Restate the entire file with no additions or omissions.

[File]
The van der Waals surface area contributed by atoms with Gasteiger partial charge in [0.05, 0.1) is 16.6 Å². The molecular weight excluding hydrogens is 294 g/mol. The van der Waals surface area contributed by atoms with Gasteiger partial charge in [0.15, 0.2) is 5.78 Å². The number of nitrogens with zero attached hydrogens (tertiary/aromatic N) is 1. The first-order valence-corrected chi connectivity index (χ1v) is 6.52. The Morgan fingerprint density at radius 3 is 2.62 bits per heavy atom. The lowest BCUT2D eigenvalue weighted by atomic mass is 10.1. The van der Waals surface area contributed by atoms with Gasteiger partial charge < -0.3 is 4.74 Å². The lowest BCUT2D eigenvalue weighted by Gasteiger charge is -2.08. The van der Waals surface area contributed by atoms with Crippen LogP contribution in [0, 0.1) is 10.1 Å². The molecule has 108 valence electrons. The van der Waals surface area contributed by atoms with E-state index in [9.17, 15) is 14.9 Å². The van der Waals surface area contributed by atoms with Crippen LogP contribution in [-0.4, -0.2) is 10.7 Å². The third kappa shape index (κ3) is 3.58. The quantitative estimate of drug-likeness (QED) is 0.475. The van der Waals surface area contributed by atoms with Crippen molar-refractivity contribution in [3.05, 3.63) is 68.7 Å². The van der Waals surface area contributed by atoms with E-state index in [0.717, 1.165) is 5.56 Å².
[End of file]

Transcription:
The van der Waals surface area contributed by atoms with Gasteiger partial charge in [0.05, 0.1) is 16.6 Å². The molecular weight excluding hydrogens is 294 g/mol. The van der Waals surface area contributed by atoms with Gasteiger partial charge in [0.15, 0.2) is 5.78 Å². The number of nitrogens with zero attached hydrogens (tertiary/aromatic N) is 1. The first-order valence-corrected chi connectivity index (χ1v) is 6.52. The Morgan fingerprint density at radius 3 is 2.62 bits per heavy atom. The lowest BCUT2D eigenvalue weighted by atomic mass is 10.1. The van der Waals surface area contributed by atoms with Gasteiger partial charge < -0.3 is 4.74 Å². The lowest BCUT2D eigenvalue weighted by Gasteiger charge is -2.08. The van der Waals surface area contributed by atoms with Crippen LogP contribution in [0, 0.1) is 10.1 Å². The molecule has 108 valence electrons. The van der Waals surface area contributed by atoms with E-state index in [9.17, 15) is 14.9 Å². The van der Waals surface area contributed by atoms with Crippen LogP contribution in [-0.4, -0.2) is 10.7 Å². The third kappa shape index (κ3) is 3.58. The quantitative estimate of drug-likeness (QED) is 0.475. The van der Waals surface area contributed by atoms with Crippen molar-refractivity contribution in [3.05, 3.63) is 68.7 Å². The van der Waals surface area contributed by atoms with E-state index in [0.717, 1.165) is 5.56 Å².